Additional Topics

  • Over the weekend, Lyndsey Layton of the Washington Post wrote a thoughtful article about parents’ quest to better understand the Common Core’s approach to math instruction. For example, the standards want kids to understand numbers as something more than symbols. Thus, what “10” means might be taught by asking kids to draw ten candy canes. Word problems are also plentiful. The trouble is that these new and improved methods differ from how some older folks learned how to add and subtract—and these caring moms and dads are struggling to help with homework. These training sessions, paired with web resources like Khan Academy, are a smart solution. Not to mention the fact that they get parents more involved in their kids’ schooling—always a good thing.
  • Accountability at work is a beautiful thing—even (or especially) when the realities it reveals are ugly. Such is the case of the Louisiana voucher program. Louisiana Believes, a part of the Bayou State’s Department of Education, just released the 2013–14 annual report of the state’s scholarship program. Under the initiative, schools are permitted to take in voucher-wielding youngsters, but in return, these schools are subject to annual oversight pertaining to how their scholarship students perform. If a school’s not up to par, it can’t take in more kids the following year. In 2013–14, 126 schools participated, and at least twenty-three of them—about a fifth—fell short. Those are grim results, but kudos to Louisiana for ensuring that kids will be going to better-performing schools next year.
  • ...

The introduction of the Common Core State Standards into America’s schools offers a unique opportunity to rethink teachers’ professional development. Drawing on recent research and interviews with key state and district stakeholders, Education First’s latest report, Common Core State Standards and the Transformation of Professional Development, offers recommendations for how to re-conceptualize teacher training to drive effective Common Core implementation. The report consists of three briefs covering what professional development should look like, examples of successful systems, and advice for policymakers, respectively. Among the first’s key takeaways: Isolated and sporadic professional development should be replaced with ongoing sessions (both individually focused and collective) that help educators to cultivate a deep familiarity with the Common Core and to identify and utilize high-quality curricular materials that are well-aligned to the standards. The second brief highlights places where teacher development is working well and identifies effective practices to be replicated at scale. For example, Washoe County School District’s Core Task Project is a three-week Common Core implementation boot camp. It utilizes free resources provided by national organizations to immerse teachers in an intensive introduction to the standards, support them during implementation, and provide them with continuous feedback as they progress. The third and final brief challenges policymakers and district leaders to create conditions that support this new concept of teacher development. It proposes reallocating professional development dollars to reflect district priorities, building time into the school day for professional development, and encouraging school leaders to prioritize true instructional changes. While not all...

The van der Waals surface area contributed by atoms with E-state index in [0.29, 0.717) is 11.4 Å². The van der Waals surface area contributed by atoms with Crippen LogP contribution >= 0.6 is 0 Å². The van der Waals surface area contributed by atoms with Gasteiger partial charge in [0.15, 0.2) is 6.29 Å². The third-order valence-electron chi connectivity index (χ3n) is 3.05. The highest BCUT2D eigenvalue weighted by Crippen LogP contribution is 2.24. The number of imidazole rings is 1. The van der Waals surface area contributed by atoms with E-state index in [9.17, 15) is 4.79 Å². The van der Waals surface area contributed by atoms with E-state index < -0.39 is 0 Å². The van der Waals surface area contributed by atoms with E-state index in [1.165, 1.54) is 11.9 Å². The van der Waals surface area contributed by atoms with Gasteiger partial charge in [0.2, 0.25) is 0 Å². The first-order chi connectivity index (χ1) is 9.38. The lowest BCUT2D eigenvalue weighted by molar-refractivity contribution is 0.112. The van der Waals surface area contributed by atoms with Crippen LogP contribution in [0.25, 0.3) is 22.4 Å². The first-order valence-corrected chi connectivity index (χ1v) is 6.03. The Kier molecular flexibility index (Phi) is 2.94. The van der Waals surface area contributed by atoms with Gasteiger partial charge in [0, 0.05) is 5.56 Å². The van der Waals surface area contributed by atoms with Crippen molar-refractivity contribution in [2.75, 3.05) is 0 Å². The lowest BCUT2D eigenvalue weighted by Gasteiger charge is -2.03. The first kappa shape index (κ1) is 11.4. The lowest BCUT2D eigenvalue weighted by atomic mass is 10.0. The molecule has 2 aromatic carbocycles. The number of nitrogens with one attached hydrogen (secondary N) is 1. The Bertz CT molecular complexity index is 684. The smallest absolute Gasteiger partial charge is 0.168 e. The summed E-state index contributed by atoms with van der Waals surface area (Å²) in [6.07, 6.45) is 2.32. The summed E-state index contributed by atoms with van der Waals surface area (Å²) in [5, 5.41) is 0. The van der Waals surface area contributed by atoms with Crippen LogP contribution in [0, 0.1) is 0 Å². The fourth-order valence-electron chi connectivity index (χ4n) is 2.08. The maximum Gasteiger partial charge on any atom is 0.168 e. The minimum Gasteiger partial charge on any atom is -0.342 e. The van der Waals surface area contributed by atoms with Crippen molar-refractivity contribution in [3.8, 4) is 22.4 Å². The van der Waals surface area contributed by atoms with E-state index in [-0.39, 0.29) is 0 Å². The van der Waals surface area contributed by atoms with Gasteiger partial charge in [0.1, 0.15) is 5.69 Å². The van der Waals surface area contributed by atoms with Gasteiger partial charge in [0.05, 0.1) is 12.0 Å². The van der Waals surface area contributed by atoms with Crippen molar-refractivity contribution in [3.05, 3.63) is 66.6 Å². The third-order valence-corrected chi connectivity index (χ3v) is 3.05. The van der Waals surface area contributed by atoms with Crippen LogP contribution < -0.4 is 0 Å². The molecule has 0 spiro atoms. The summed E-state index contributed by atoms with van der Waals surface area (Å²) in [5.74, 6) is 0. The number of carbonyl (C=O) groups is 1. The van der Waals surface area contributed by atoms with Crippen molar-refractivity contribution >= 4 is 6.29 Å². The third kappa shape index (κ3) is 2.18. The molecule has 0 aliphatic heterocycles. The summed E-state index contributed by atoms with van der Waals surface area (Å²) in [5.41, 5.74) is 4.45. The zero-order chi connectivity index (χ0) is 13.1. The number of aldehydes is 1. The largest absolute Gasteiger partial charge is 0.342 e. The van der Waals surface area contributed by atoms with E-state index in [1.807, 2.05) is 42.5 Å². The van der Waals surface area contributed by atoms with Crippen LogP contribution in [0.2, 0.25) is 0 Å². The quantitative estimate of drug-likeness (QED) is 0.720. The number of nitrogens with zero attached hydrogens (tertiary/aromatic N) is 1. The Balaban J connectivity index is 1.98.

This week’s election results remind us that factors other than the ideologies and performance of candidates often determine the outcomes. One such factor is voter turnout. Campaign strategists and politicos often cite President Obama’s ability to mobilize the minority vote as a major factor in his successful 2008 and 2012 presidential bids. In those elections, down-ballot candidates politically aligned with the president benefitted from this galvanized voter pool. Not so in off-cycle elections, during which the vast majority of the country’s 500,000 elected officials win office—and which aren’t held on Election Day. (Note that midterm elections, like last night’s, aren’t off-cycle; midterms are held on Election Day, just like presidential ones.) So what does this mean? How are these elections different? And who benefits? These are the sorts of questions that Sarak F. Anzia tackles in her new book, Timing and Turnout. Anzia argues that organized groups have more influence in off-cycle elections because the voters they mobilize have a greater relative impact due to smaller overall turnout. Take teacher unions: Anzia offers data showing that educators operating under school boards whose members are elected off-cycle have higher salaries than those whose boards are constructed on federal election days. Other data demonstrate that, during such elections, voters who sympathize with teachers’ union ideology compose a larger percentage of the voting bloc, bolstering like-minded candidates. So, Anzia asks: Do these elections enhance democracy by increasing the public’s opportunities to choose their officials? Or do they marginalize the broader electorate by decreasing...